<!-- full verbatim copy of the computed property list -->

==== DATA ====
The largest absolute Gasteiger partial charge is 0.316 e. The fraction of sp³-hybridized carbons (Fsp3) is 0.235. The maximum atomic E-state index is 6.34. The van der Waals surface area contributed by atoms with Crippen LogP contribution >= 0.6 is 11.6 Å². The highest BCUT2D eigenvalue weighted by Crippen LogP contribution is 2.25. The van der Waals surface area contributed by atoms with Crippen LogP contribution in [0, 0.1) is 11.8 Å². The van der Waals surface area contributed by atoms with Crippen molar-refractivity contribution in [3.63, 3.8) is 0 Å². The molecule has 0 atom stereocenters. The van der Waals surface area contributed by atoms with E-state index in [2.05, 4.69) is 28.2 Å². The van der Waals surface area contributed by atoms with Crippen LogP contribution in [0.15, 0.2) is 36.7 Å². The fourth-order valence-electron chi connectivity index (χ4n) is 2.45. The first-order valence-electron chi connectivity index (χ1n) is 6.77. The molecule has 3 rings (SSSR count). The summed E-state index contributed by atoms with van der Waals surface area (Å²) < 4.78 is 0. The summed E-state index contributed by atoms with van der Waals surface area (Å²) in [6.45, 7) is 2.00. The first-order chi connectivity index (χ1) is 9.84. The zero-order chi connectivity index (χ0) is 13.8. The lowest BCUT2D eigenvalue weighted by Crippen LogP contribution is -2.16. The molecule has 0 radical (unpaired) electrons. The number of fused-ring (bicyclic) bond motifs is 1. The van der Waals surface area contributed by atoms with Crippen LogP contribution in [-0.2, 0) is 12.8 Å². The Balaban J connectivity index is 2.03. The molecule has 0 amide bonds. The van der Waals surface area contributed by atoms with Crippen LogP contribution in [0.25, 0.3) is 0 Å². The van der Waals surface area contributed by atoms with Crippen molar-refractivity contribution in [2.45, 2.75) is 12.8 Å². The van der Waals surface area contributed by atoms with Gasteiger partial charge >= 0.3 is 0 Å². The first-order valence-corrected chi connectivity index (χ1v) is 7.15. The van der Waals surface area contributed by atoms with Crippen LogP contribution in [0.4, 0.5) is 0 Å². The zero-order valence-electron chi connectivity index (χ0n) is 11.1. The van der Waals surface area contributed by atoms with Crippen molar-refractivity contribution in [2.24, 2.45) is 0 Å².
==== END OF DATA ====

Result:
The largest absolute Gasteiger partial charge is 0.316 e. The fraction of sp³-hybridized carbons (Fsp3) is 0.235. The maximum atomic E-state index is 6.34. The van der Waals surface area contributed by atoms with Crippen LogP contribution >= 0.6 is 11.6 Å². The highest BCUT2D eigenvalue weighted by Crippen LogP contribution is 2.25. The van der Waals surface area contributed by atoms with Crippen LogP contribution in [0, 0.1) is 11.8 Å². The van der Waals surface area contributed by atoms with Crippen molar-refractivity contribution in [3.63, 3.8) is 0 Å². The molecule has 0 atom stereocenters. The van der Waals surface area contributed by atoms with E-state index in [2.05, 4.69) is 28.2 Å². The van der Waals surface area contributed by atoms with Crippen LogP contribution in [0.15, 0.2) is 36.7 Å². The fourth-order valence-electron chi connectivity index (χ4n) is 2.45. The first-order valence-electron chi connectivity index (χ1n) is 6.77. The molecule has 3 rings (SSSR count). The summed E-state index contributed by atoms with van der Waals surface area (Å²) < 4.78 is 0. The summed E-state index contributed by atoms with van der Waals surface area (Å²) in [6.45, 7) is 2.00. The first-order chi connectivity index (χ1) is 9.84. The zero-order chi connectivity index (χ0) is 13.8. The lowest BCUT2D eigenvalue weighted by Crippen LogP contribution is -2.16. The molecule has 0 radical (unpaired) electrons. The number of fused-ring (bicyclic) bond motifs is 1. The van der Waals surface area contributed by atoms with Crippen LogP contribution in [-0.2, 0) is 12.8 Å². The Balaban J connectivity index is 2.03. The molecule has 0 amide bonds. The van der Waals surface area contributed by atoms with Crippen LogP contribution in [0.25, 0.3) is 0 Å². The van der Waals surface area contributed by atoms with Crippen molar-refractivity contribution in [2.45, 2.75) is 12.8 Å². The van der Waals surface area contributed by atoms with Gasteiger partial charge >= 0.3 is 0 Å². The first-order valence-corrected chi connectivity index (χ1v) is 7.15. The van der Waals surface area contributed by atoms with Crippen LogP contribution in [0.4, 0.5) is 0 Å². The zero-order valence-electron chi connectivity index (χ0n) is 11.1. The van der Waals surface area contributed by atoms with Crippen molar-refractivity contribution in [2.24, 2.45) is 0 Å².